Notebook/NewsWorks previously reported that state Rep. Dwight Evans had been allowed into an SRC executive session to discuss the King charter deal. A laterreport by Joan Markman, the city’s chief integrity officer, blasted then-Chairman Robert Archie for facilitating Evans’s behind-the-scenes strong-arm tactics on behalf of a favored organization.
The public “has to have confidence that people in charge of an agency are conducting themselves ethically and openly and are not meeting in violation of the Sunshine Act,” said Kaplan of Committee of 70. “We need to trust that they’re only dealing in executive session with issues that are truly confidential.”
Violating the Sunshine Act is summary criminal offense. The penalty for first-time offenders was recently raised from $100 to $1,000.
But there is a one-year statue of limitations on Sunshine Act violations, and Melewsky of the Pennsylvania Newspaper Association said that criminal complaints rarely result in findings of specific guilt. Often, courts allow agencies to “cure” violations – for instance, by repeating in public a deliberation that was inappropriately held in private.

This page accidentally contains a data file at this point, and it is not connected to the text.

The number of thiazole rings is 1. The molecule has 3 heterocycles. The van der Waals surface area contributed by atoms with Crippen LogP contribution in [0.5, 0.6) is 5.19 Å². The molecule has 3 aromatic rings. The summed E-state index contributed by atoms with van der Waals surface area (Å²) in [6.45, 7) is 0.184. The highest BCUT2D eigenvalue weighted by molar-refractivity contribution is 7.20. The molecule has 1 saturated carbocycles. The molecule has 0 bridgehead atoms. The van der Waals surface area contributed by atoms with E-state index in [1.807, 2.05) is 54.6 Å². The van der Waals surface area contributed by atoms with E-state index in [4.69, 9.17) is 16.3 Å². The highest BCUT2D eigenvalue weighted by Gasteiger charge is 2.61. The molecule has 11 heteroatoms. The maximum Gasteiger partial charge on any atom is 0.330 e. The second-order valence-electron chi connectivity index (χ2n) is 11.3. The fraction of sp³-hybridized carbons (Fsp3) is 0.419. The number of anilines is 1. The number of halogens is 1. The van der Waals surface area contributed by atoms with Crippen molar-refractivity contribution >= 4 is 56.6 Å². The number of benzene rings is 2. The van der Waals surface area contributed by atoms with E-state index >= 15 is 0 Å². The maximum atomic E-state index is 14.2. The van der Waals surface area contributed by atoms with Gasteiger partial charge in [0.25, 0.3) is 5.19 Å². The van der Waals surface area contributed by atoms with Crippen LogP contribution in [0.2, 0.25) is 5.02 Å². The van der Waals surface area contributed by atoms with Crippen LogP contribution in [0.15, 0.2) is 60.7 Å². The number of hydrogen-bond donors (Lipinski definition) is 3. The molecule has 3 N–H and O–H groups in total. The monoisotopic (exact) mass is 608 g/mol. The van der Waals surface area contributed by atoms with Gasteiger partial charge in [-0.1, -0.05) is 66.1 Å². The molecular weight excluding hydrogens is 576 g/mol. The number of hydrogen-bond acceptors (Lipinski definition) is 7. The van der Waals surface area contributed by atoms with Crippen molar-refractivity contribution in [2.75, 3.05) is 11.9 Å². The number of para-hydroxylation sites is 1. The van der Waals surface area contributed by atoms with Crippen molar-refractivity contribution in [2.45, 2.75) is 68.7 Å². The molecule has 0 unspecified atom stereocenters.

It’s a problem, said Melewsky, that “agencies ignore [the act] with impunity.”
New interim Chair Pritchett said the SRC will be reluctant to formally institute significant structural changes until its final two members are seated. Gubernatorial nominees Pedro Ramos and Feather Houstoun have been waiting for weeks for the Pennsylvania Senate’s Education Committee to schedule confirmation hearings.
But the rebuilt commission is well aware that demonstrating its new commitment to transparency will require an increased willingness to deliberate in public, he said.
“As a citizen myself, I understand the skepticism about how governmental decisions are made, because I sometimes share it,” said Pritchett. “The default should be that discussion happens in a public session.”